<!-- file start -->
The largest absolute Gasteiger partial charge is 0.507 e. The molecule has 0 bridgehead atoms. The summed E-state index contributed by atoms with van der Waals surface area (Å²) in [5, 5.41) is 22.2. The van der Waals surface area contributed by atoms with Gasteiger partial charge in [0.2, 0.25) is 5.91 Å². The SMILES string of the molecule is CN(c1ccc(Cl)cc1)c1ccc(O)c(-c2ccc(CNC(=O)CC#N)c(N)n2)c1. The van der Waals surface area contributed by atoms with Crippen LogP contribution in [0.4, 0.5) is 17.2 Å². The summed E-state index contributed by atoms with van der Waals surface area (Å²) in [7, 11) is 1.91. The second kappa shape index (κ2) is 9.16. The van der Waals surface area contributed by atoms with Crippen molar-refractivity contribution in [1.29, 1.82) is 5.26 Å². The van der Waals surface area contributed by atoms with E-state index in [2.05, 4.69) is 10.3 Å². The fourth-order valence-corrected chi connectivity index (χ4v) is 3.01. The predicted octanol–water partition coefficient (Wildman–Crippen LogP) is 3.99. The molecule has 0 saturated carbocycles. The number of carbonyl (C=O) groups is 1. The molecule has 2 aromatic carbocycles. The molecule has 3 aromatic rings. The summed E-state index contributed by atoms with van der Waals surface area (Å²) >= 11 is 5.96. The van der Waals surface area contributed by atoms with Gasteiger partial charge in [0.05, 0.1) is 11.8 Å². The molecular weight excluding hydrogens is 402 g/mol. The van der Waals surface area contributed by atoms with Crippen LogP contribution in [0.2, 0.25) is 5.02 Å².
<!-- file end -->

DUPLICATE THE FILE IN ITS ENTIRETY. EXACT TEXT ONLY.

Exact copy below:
The largest absolute Gasteiger partial charge is 0.507 e. The molecule has 0 bridgehead atoms. The summed E-state index contributed by atoms with van der Waals surface area (Å²) in [5, 5.41) is 22.2. The van der Waals surface area contributed by atoms with Gasteiger partial charge in [0.2, 0.25) is 5.91 Å². The SMILES string of the molecule is CN(c1ccc(Cl)cc1)c1ccc(O)c(-c2ccc(CNC(=O)CC#N)c(N)n2)c1. The van der Waals surface area contributed by atoms with Crippen LogP contribution in [0.4, 0.5) is 17.2 Å². The summed E-state index contributed by atoms with van der Waals surface area (Å²) in [7, 11) is 1.91. The second kappa shape index (κ2) is 9.16. The van der Waals surface area contributed by atoms with Crippen molar-refractivity contribution in [1.29, 1.82) is 5.26 Å². The van der Waals surface area contributed by atoms with E-state index in [2.05, 4.69) is 10.3 Å². The fourth-order valence-corrected chi connectivity index (χ4v) is 3.01. The predicted octanol–water partition coefficient (Wildman–Crippen LogP) is 3.99. The molecule has 0 saturated carbocycles. The number of carbonyl (C=O) groups is 1. The molecule has 2 aromatic carbocycles. The molecule has 3 aromatic rings. The summed E-state index contributed by atoms with van der Waals surface area (Å²) >= 11 is 5.96. The van der Waals surface area contributed by atoms with Gasteiger partial charge in [0.05, 0.1) is 11.8 Å². The molecular weight excluding hydrogens is 402 g/mol. The van der Waals surface area contributed by atoms with Crippen LogP contribution in [0.2, 0.25) is 5.02 Å².